Feature Archive

Managing Pre-Wedding Jitters

Are your premarital jitters a sign something more serious is at issue?

By Dulce Zamora
WebMD Feature

Reviewed By Brunilda Nazario

My fiance, Noel, and I recently went to the mall to register for wedding gifts. I set my eyes on a fancy new blender, and he asked, "What's wrong with our blender?"

He also questioned me about the new dishes, the new towels, and the new pillows. Why did we need all this stuff when we already had it?

Then Noel grew quiet and sullen. I repeatedly asked him what was wrong, but he kept saying it wasn't the appropriate time to talk, that we'd discuss when we got home. Finally, after repeated questioning, he emphatically said, "We'll talk later. For now, I'll just tell you when I don't want something for the registry."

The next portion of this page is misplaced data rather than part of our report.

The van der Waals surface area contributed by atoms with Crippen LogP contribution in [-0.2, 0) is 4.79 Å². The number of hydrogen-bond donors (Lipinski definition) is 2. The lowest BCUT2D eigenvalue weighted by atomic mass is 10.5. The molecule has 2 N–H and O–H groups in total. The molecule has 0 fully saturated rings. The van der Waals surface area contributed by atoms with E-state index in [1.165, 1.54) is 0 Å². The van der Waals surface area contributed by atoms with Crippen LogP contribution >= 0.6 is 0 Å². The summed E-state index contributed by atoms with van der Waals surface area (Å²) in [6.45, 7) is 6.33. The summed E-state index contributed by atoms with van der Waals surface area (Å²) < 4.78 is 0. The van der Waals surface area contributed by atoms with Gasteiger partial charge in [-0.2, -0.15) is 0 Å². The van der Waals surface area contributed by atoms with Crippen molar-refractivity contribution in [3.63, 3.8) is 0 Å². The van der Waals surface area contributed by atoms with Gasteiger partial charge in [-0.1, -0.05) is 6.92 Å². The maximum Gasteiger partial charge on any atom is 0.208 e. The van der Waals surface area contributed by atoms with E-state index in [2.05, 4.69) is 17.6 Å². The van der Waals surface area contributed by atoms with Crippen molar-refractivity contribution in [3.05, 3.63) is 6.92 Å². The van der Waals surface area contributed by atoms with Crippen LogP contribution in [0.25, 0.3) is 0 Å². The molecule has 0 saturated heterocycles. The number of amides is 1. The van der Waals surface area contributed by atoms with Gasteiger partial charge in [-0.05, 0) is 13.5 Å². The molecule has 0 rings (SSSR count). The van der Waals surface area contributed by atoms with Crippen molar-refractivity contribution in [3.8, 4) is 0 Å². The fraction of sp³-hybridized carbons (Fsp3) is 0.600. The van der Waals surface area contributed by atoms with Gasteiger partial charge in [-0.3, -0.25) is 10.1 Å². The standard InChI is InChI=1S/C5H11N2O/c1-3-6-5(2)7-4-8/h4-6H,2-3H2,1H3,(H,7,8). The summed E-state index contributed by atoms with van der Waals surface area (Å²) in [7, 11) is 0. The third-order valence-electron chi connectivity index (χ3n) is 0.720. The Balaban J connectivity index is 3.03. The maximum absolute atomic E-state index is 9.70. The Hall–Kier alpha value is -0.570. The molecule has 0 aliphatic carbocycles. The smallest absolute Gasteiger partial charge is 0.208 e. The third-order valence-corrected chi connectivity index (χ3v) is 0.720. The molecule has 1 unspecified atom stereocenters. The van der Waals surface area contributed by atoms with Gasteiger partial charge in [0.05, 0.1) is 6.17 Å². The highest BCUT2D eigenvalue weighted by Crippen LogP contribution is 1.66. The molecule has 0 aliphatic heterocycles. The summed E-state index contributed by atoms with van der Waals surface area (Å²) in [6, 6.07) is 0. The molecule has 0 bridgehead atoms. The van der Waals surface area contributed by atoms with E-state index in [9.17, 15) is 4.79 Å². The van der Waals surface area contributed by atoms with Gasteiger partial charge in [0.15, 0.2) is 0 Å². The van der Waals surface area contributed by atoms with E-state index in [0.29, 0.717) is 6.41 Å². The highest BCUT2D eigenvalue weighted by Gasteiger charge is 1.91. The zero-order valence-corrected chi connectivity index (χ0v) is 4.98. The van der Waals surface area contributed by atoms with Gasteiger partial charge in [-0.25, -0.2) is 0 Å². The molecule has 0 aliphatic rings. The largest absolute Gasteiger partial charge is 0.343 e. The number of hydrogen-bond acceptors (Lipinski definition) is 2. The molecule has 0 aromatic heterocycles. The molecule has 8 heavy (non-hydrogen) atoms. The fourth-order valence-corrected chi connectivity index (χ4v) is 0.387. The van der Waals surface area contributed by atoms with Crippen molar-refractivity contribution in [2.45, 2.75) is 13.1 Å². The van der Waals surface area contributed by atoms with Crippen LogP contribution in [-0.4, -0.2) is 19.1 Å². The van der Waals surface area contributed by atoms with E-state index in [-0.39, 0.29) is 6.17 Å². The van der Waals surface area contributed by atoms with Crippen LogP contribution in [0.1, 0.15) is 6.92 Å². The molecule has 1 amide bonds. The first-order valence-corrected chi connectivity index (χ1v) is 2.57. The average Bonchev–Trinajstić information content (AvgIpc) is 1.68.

It's funny how concerns become magnified once one decides to get married. All of a sudden, the little things a person does or say mean so much more. If he leaves dishes in the sink now, does that mean he won't help me with the housework down the line? If I don't get along with some of his family and friends, does that mean we'll have trouble at future get-togethers?

Some people may call these types of thoughts premarital jitters. Many brides- and grooms-to-be have them. So to a certain extent, the engaged couple and society accepts them, and the wedding goes on as planned. Sometimes, however, the jitters may lead to postponement or cancellation of nuptials.